Léo Ramosof the FAPESP News Agency
The quality of basic health and education in Brazil has improved significantly in the last two decades. This improvement has been reflected in the Municipal Human Development Index (MHDI), which increased from 0.493 in 1991 to 0.727 in 2010, reaching a level considered high according to the assessment of the United Nations Development Program (UNDP) in a study released in July 2013. The increase in the MHDI would have been larger had it not been for the indices of quality of education, which despite rising, still remained extremely low.
Indicators obtained by the Center for Metropolitan Studies (CEM) through 10 years of research reveal that although quality gains in health services have been more or less uniform for Brazilian municipalities as a whole, the disparities in education have grown worse. “The inequality in basic health is less than the inequality in basic education,” says Marta Arretche, coordinator of the CEM, one of the Research, Innovation and Dissemination Centers (RIDCs) funded by FAPESP.
The study, which used 10 indicators to assess the performance of basic health and education in every Brazilian municipality throughout the 2000s, found that municipalities with many poor have more trouble improving student performance. “While performance of basic health is weakly associated with the percentage of poor in the municipality, the performance of the municipalities’ basic education systems have a strong negative association with the poverty rate,” she states.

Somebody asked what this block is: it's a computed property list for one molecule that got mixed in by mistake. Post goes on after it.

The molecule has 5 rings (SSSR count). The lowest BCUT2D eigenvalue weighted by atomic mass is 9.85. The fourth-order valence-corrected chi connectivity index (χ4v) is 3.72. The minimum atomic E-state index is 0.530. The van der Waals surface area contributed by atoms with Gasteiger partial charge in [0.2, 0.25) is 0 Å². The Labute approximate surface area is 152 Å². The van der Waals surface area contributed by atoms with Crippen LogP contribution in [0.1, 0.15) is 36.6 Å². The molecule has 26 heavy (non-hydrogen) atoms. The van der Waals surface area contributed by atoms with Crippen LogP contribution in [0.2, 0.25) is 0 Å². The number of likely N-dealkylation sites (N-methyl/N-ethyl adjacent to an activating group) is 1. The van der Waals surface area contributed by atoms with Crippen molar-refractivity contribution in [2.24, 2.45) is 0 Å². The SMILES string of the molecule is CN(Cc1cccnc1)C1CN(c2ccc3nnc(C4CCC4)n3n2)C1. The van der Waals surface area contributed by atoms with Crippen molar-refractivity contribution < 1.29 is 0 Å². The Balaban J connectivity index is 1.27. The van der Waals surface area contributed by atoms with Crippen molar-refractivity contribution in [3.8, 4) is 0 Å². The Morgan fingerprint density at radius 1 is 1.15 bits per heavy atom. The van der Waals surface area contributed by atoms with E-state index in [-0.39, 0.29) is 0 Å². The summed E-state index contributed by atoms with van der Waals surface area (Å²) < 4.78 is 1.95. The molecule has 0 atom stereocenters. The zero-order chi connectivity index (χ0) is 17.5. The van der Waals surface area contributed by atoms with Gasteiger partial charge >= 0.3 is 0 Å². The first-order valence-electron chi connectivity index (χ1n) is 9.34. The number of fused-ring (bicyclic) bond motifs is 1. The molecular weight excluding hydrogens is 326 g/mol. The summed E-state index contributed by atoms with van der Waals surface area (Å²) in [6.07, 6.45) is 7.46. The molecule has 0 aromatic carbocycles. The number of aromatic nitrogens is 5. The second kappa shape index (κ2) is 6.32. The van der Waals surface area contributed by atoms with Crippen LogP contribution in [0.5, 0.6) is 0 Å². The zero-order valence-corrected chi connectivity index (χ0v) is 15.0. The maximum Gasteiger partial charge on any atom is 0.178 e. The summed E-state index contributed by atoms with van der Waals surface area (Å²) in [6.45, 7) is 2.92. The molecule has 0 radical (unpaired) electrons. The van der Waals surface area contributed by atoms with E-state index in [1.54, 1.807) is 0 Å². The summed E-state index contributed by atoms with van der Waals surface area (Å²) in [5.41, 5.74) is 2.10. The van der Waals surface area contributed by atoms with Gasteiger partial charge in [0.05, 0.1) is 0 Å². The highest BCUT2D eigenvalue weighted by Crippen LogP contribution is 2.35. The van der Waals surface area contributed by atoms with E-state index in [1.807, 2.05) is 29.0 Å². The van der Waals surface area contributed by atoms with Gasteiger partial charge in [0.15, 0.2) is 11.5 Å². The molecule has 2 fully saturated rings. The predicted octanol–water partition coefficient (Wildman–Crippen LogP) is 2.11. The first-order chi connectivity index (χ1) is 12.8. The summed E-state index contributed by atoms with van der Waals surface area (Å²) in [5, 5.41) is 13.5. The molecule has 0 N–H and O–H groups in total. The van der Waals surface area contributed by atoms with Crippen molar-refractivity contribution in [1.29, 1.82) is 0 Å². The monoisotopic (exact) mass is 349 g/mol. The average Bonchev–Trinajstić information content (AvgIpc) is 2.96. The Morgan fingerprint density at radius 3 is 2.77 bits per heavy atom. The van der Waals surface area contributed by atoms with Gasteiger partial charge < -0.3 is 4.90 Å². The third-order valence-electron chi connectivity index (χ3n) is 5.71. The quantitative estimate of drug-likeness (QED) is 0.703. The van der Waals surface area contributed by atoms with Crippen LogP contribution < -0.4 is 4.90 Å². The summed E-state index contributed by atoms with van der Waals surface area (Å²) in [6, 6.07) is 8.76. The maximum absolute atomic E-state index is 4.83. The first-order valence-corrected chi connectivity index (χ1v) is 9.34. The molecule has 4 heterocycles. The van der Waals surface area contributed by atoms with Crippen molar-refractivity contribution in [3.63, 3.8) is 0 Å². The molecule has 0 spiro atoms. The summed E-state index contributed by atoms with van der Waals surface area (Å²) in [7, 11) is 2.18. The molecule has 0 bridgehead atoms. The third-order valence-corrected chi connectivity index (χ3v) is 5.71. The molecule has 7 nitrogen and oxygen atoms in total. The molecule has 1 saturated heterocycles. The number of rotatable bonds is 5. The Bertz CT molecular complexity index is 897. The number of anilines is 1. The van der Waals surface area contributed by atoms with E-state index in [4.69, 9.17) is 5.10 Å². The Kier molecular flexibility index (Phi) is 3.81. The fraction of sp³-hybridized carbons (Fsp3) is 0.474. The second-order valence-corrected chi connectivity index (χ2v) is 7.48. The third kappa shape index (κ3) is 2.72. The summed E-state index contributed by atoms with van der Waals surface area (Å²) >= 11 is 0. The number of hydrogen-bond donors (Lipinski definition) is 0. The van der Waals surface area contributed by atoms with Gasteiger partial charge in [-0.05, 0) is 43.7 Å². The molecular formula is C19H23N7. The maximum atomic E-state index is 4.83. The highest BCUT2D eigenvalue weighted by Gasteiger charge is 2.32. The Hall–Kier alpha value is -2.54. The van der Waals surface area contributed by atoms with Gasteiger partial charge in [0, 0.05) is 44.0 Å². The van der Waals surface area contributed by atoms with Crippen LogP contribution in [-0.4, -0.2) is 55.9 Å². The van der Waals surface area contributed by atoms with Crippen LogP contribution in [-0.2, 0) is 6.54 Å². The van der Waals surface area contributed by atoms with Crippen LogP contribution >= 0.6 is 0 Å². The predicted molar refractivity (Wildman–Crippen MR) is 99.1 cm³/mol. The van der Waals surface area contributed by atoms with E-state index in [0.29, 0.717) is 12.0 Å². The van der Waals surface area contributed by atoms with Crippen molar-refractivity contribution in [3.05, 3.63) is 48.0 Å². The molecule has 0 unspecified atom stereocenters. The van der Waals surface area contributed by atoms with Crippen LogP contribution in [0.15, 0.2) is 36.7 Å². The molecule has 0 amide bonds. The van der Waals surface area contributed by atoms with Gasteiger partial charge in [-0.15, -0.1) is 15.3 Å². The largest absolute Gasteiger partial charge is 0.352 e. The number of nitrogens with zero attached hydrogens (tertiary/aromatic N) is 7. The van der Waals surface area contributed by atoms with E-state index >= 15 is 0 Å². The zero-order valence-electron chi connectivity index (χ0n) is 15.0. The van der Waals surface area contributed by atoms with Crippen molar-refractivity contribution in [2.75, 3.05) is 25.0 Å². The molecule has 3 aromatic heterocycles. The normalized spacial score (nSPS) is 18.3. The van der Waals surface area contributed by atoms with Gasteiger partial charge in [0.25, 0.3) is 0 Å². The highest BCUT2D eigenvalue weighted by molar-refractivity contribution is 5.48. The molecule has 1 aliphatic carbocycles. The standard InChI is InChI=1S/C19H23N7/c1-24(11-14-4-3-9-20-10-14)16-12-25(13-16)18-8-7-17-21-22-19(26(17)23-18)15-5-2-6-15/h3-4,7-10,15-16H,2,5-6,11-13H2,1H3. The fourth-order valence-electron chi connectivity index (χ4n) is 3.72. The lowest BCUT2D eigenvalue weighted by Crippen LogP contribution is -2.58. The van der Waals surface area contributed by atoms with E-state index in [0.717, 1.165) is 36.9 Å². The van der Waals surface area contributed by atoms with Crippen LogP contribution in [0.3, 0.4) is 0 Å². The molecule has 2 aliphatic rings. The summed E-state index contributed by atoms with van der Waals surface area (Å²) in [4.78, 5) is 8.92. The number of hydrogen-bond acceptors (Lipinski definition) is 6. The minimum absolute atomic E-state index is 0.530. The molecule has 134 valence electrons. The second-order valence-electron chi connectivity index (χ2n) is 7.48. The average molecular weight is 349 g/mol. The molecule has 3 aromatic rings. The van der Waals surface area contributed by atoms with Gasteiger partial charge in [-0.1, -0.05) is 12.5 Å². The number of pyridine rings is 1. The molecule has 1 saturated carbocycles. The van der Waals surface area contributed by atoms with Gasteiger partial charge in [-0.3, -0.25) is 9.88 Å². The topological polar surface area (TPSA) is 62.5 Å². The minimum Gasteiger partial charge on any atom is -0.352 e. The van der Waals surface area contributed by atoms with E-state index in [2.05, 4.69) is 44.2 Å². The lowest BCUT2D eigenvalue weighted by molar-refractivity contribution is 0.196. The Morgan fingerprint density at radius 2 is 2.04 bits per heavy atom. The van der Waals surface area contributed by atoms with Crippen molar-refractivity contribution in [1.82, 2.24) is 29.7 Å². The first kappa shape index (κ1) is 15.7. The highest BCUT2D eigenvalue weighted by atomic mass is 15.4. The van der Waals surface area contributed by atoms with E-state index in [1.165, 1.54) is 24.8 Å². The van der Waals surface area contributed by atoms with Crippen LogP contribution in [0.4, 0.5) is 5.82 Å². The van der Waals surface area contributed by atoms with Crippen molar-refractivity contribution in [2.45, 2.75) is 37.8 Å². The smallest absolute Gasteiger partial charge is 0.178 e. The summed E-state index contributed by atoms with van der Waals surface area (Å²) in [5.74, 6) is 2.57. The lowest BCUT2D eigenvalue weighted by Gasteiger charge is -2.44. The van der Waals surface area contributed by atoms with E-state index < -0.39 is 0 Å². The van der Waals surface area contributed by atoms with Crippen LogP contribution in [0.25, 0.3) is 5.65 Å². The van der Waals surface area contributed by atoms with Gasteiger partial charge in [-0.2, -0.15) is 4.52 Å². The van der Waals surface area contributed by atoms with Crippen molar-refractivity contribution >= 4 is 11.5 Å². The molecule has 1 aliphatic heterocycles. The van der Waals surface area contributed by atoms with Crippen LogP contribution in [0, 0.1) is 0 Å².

The research, which compared the track record and performance of each Brazilian municipality, left some questions unanswered. There are already strong signs that the universalization model has an influence on the performance of each of the systems: while the basic health system has centralized management in the form of the National Healthcare System (SUS), the basic education system is run by each individual municipality. “No one can deny that the SUS has a very positive influence on the sector’s improved performance,” says Arretche. “And, given that universalization of elementary through high school was achieved through municipal management, the relationship between the presence of the poor and academic performance affects the public schools more strongly.”